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Biosecurity Teams All Set For Busy Summer Season

Biosecurity New Zealand’s frontline teams are ready for the influx of summer travellers thanks to successful changes to arrivals processing at airports and the introduction of new hosts to help people.

Biosecurity New Zealand’s northern regional commissioner Mike Inglis says joining biosecurity frontline teams this summer for the first time are hosts, designed to improve the overall traveller experience.

“Hosts will be a friendly face to greet travellers at the biosecurity control area. They will be an important part of the biosecurity team, ensuring travellers know how to navigate the biosecurity system and what to expect when they reach our officers,” says Mr Inglis.

“Travellers are at the heart of everything we do, so we’re striving to deliver the best possible outcomes for them.”

The hosts will be easily identifiable, wearing “Biosecurity New Zealand host” t-shirts and follow the successful trial at Auckland Airport of new systems and processes for low-risk passengers during the September-October school holidays.

“We’ve fully introduced those changes and they’ve kept passengers moving smoothly through biosecurity checks,” says Mr Inglis.

“Our officers use biosecurity information provided by passengers on their traveller declaration to assess people with nothing to declare and who are low risk. These passengers are then directed to a biosecurity express lane for processing, reducing the pressure on the border system during peak times.”

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Biosecurity teams were further bolstered last month, with 23 new quarantine officers joining the Auckland team and four new detector dog handlers and their dogs deployed – two in Auckland, and one each at Wellington and Christchurch airports.

Another 19 officers graduated in December to boost biosecurity teams at other international airports, with seven in Wellington, eight in Christchurch and four in Queenstown. A new intake has begun their training and will graduate in March.

The focus for quarantine offices this summer is screening for exotic fruit flies and the brown marmorated stink bug, along with other pests and diseases that could have a devastating impact on our economy and environment.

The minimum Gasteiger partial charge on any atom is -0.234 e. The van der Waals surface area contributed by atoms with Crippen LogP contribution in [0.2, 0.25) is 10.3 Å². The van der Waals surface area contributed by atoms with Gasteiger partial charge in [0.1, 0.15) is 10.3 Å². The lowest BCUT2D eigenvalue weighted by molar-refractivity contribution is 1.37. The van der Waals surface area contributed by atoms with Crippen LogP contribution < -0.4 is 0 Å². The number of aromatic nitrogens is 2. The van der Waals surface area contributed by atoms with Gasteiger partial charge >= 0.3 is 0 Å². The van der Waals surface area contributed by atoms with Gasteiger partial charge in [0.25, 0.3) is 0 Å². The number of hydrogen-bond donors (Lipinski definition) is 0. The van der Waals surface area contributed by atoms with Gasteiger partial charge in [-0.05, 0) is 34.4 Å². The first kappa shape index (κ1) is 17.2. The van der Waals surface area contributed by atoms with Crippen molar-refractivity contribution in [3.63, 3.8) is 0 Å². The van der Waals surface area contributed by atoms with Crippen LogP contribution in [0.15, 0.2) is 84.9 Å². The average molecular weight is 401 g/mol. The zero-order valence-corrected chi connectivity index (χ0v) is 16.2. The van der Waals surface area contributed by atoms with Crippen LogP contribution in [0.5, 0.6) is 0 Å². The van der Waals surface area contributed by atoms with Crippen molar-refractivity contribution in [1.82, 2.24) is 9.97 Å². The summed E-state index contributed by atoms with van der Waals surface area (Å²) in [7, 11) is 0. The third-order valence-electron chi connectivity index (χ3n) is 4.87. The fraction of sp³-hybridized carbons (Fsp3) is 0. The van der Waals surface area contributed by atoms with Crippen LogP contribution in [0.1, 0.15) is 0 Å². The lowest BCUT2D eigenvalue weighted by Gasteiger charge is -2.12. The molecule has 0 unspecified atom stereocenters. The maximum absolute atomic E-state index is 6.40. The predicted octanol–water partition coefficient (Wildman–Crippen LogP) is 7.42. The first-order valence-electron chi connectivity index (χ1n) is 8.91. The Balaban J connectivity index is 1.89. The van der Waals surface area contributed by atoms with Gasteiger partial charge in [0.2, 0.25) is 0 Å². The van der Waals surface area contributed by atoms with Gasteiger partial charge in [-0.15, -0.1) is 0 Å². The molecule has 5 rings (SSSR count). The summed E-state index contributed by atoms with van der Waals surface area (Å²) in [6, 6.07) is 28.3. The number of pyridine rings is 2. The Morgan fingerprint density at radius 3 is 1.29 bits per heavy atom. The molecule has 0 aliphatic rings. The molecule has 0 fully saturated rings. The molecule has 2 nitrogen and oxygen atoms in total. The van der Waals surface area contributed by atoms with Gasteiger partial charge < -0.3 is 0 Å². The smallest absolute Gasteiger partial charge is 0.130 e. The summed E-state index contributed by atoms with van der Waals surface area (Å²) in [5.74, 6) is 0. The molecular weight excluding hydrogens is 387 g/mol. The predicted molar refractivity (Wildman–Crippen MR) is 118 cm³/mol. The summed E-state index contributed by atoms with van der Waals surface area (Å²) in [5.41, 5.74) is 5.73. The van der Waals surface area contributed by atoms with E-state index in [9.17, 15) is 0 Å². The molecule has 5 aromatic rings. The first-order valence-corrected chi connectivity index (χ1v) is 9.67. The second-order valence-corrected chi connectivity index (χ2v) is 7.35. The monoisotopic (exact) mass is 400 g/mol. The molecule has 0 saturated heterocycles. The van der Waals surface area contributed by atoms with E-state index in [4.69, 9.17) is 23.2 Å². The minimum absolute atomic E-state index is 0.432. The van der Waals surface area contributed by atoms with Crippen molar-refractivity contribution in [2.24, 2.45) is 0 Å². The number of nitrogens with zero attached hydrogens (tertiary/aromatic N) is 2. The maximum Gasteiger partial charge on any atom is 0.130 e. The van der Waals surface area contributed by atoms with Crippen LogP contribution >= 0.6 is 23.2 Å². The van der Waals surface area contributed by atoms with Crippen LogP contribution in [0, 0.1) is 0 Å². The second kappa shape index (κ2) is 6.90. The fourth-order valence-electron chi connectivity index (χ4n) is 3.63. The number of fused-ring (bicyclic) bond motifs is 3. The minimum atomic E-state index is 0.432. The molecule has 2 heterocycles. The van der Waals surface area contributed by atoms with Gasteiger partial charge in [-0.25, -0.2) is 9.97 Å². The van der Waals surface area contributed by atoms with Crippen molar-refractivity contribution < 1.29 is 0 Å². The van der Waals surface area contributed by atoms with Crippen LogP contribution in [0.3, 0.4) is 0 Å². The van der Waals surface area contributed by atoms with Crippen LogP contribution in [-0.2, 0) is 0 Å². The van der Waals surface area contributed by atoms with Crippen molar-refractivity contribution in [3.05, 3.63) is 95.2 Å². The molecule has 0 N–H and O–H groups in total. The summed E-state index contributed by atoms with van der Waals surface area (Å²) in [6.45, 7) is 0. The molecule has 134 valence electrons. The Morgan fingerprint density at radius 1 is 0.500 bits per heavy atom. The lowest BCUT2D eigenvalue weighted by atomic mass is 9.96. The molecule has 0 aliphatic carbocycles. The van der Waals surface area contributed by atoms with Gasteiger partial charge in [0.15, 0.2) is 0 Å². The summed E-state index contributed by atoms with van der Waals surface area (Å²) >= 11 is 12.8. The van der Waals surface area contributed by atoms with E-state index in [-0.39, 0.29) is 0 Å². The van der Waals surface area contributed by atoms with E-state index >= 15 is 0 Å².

“We ask international travellers to be understanding of the need to protect New Zealand from biosecurity threats,” says Mr Inglis.

“Travelling light is best, so if it’s a non-essential item, please don’t bring it to New Zealand. Please be patient as you get your bags checked or are required to answer questions from our officers, who are working especially hard over this period.”

Mr Inglis says the biosecurity system is working well.

“In the three months from September, quarantine officers seized more than 30,000 risk items from passengers. Of these, over 20,000 items were destroyed and about 2,000 people fined. The finds included dried fruit in a milk container, a whole vine of peanuts and an assortment of seeds in the lining of a suitcase.”

Passengers can do several things to help them be checked efficiently by our biosecurity staff on arrival and help protect our more than $57 billion in annual primary sector exports, including:

  • Fill out your digital declaration correctly before arrival so our experienced staff can efficiently and accurately assess biosecurity risk.
  • Declare all risk items on your card – like food, plants, wooden products, soil, water, outdoor equipment, and animal products so we can assess and prevent any pests or diseases entering New Zealand.
  • Dispose of undeclared risk goods in marked amnesty bins on your arrival to avoid being searched or fined. This material is safely disposed of to remove biosecurity risk.
  • Families/groups should stay together to help with efficient processing.

For more information please email: BiosecurityNZ_media@mpi.govt.nz

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